Now, this is mostly at a local level, although both of the organizations are large. One has about 8 million members and one about 2 million members. There were about people. They were seated in different groups. There was a landless group that had been displaced from the war.

There was a bonded laborer group, that is, a group that had come out of bonded slavery … MS. There was a group of people involved with the forest conservation group, one of the groups that I work with. There was a district forest office. So at one level in the photo, what you see is a conflict resolution process.

But at a second and third level, and here is where I think transformation and some of the creativity starts to come in, there were two that were standing up front who looked to be the most visible facilitators. There was a young woman. And standing beside her was a young man about 24 years old who was a former slave, bonded laborer, just recently released.

The young man is actually the enemy group of the young woman. Around that circle there are eight more of them, a subset of the people in conflict. And the tension that came up was, am I an activist for my bonded laborers or am I facilitator?

And so the metaphor that they came up was with this notion of kwati soup. Of nine beans, every bean retains its flavor.

That is, every bean is linked to a group and still is very much a spokesperson, an advocate, and connected to the understanding of that group. So there have to be some of us that also think about the good of the whole, of the community. One is that the community is not dependant on somebody bigger and stronger to decide for them, but they have a greater capacity to do it themselves. They begin to shift their understandings of who they are as a community and how they can work at local levels at these kinds of issues.

So the whole way they framed in that photo — I want to go back to that image — it took them two meetings to arrive at the way that they would establish what they were doing, which essentially was how do we conserve the forest and make sure that people have a livelihood and lifehood around us?

Now, I thought that was a brilliant framing. TIPPETT: I think, you know, just something you just said that feels so important is not only are they framing a new way of being into the future, but that the old ways of dealing become less possible.

I mean, that really is change, right? So this brings me to another point you make. This story you just told, and a lot of the stories you tell, are about change that starts small. More important to the impact that they can ultimately have. And very little space for disagreement among us. But also very little capacity to be in significant and quality relationships with people who think very differently. My guest is John Paul Lederach. He is a professor at Notre Dame and a lifelong Mennonite — an icon of this tradition of a lived commitment to peace-building.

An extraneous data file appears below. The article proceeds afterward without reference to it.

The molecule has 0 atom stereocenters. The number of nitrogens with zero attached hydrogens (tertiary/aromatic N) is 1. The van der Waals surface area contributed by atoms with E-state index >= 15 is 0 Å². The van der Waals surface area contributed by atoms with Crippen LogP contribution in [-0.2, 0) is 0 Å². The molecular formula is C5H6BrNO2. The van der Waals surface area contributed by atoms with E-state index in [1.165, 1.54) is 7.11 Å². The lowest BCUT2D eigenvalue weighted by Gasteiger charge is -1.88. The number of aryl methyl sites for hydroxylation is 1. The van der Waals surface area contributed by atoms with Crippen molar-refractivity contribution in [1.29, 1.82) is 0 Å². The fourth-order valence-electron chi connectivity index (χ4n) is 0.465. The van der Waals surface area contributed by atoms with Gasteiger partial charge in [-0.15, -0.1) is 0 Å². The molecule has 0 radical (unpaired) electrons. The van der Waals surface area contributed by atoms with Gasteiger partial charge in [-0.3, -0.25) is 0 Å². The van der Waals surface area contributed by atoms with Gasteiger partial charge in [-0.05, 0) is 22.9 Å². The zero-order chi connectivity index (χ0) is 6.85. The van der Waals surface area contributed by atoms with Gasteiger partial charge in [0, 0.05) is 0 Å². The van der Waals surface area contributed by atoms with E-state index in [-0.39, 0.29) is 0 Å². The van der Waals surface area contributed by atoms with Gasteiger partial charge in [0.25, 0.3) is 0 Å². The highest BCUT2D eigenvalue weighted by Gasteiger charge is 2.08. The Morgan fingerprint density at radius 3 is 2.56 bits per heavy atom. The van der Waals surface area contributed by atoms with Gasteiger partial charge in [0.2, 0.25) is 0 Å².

Her work has primarily been in West Africa, with communities devastated by the phenomenon of child soldiers. The process of bringing these children home is also controversial and traumatic. How fluffy. I think very much so. And a lot of it by having been very close to people who have suffered not just a single event of violence, which is already horrific in itself, but have lived through repeated cycles of that kind of violence and displacement.

Here are the stages, or here are the phases. And what we were discovering at several levels was that many of the things that were most important to healing and reconciliation are in the realm not only of the unspeakable, but are often in the realm of things that are not linear.

That is, that they are circular. They may be repetitious, they may be ritualistic in form, because people have a capacity to experience and feel something for which they cannot give good, clear, or fully explainable words. It may be about deepening. We understand that the purpose that it has is to create a space that permits you to get back in touch. That words often move things to a head level, explaining … MS. Or the s, how Pete Seeger got people singing, right? That place where we try to put words around things and that level of blood and bone where we are inhabiting the experience.

Well, this was in part — music, among other things, is based very much on sound, and sound is based on vibration. And music, sound, smell — there are several of our senses — are among the things that permit us to move and transport us in time, actually. You can hear a song and it will take you back to a moment. And this notion of transportability, we think, is a window into several places in which reconciliation and healing would do well to give more consideration to.

It leaves people feeling numb. They are dealing with acts that were unspeakable and they are moving into the arena of the ineffable. And in that I think what music does is it permits people to touch again, to feel touched by, and to even maybe touch their own sense of personhood and voice.

And so you have an identity of being a victim, but you also are brought into a fighting force where you become a part of something that requires you to do violence for survival, so you become a perpetrator.